Poster Presentation 64th International Conference of the Wildlife Disease Association 2015

Do introduced nematodes pose a risk to endemic birds in New Zealand? (#127)

Maurice Alley 1 , Nicki van Zyl , Ellen Schoener , Isabel Castro , Brett Gartrell
  1. Wildbase, Massey University, Palmerston North, Manawatu-Wanganui, New Zealand

Helminth parasites have not been widely studied in wild endemic birds in New Zealand and heavy infections are generally only a winter problem in juveniles undergoing nutritional or environmental stress. However, when native bird habitats are shared with introduced species, some endemic avian species may be exposed to introduced nematodes to which they are not well adapted resulting in pathogenic infections..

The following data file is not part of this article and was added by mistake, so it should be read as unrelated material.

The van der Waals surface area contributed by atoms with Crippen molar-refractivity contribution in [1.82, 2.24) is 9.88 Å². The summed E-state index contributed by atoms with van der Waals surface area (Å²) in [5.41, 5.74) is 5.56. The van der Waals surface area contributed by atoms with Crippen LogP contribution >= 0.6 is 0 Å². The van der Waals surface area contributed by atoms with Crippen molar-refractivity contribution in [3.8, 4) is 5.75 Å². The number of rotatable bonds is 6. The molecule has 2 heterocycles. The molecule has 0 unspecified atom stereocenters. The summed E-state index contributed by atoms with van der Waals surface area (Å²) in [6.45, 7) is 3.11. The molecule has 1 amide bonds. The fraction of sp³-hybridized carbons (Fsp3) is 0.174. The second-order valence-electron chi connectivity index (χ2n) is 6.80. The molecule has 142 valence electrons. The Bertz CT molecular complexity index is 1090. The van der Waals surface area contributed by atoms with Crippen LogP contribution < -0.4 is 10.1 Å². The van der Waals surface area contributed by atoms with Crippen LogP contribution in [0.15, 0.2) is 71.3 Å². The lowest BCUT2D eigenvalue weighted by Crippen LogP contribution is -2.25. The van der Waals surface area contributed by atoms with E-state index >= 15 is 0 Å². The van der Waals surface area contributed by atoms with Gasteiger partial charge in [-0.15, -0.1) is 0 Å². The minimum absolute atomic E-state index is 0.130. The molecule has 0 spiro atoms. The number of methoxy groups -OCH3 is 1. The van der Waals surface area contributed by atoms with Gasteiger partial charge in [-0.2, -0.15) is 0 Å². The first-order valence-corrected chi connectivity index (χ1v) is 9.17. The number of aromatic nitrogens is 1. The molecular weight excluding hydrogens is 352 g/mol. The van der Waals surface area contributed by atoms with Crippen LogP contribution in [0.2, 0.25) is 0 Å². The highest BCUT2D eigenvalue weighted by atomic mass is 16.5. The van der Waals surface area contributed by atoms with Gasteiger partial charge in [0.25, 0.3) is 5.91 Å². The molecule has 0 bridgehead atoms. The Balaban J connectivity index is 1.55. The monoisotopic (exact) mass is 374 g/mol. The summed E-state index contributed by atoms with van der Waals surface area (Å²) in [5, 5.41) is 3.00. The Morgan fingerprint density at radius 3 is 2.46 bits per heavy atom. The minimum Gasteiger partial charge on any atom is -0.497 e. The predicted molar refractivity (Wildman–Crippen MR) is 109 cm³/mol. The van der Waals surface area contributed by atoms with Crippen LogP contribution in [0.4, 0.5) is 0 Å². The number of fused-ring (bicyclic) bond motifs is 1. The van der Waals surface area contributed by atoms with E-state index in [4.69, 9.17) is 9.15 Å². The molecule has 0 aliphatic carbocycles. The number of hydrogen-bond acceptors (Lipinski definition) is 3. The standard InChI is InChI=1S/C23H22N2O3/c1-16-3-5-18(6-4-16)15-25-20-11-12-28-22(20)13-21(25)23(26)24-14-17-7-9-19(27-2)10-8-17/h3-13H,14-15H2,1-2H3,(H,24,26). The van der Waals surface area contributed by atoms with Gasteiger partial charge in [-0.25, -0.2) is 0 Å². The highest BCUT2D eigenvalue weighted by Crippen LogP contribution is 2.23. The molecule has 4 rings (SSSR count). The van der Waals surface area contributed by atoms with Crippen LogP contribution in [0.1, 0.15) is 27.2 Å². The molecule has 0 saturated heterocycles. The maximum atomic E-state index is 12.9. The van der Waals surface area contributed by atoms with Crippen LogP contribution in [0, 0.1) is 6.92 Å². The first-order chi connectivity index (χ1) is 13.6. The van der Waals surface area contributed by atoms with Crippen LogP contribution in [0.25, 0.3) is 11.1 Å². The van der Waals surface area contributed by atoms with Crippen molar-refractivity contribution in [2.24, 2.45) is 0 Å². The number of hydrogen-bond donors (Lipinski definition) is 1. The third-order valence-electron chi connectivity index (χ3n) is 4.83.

Ground feeding birds such as saddlebacks (Philesturnus carunculatus) and kiwi (Apterynx sp) appear to be particularly prone to these infections probably because of their consumption of invertebrates found on the forest floor which are often intermediate hosts to nematodes. More than 10 cases of intestinal perforation and an associated severe fibrinous peritonitis due to migrating Porrocaecum sp have been seen in North Island saddlebacks obtained from three different populations located on Tiritiri Matangi Island, Mt Bruce and Karori/Zealandia wildlife santuaries where they have been breeding successfully for the past 10 years. Introduced birds such as starlings (Turdus vulgaris) frequently flock in trees near the saddleback habitats.

 Migrating ascarid larvae have been found to cause of visceral larval migrans in 12/232 (5.2%) of brown kiwi in which the liver, lung and heart were examined histopathologically. Neural larval migrans was found in 6/101(5.9%) of brown kiwi.  Infection rates in some populations could be higher than this as most kiwi mortalities are due to predation and the brain and viscera from such cases are not routinely examined histopathologically.  PCR analysis was completed on some archived infected tissues using specific Toxocara primers but the results showed no evidence of infection with either T.cati or T.canis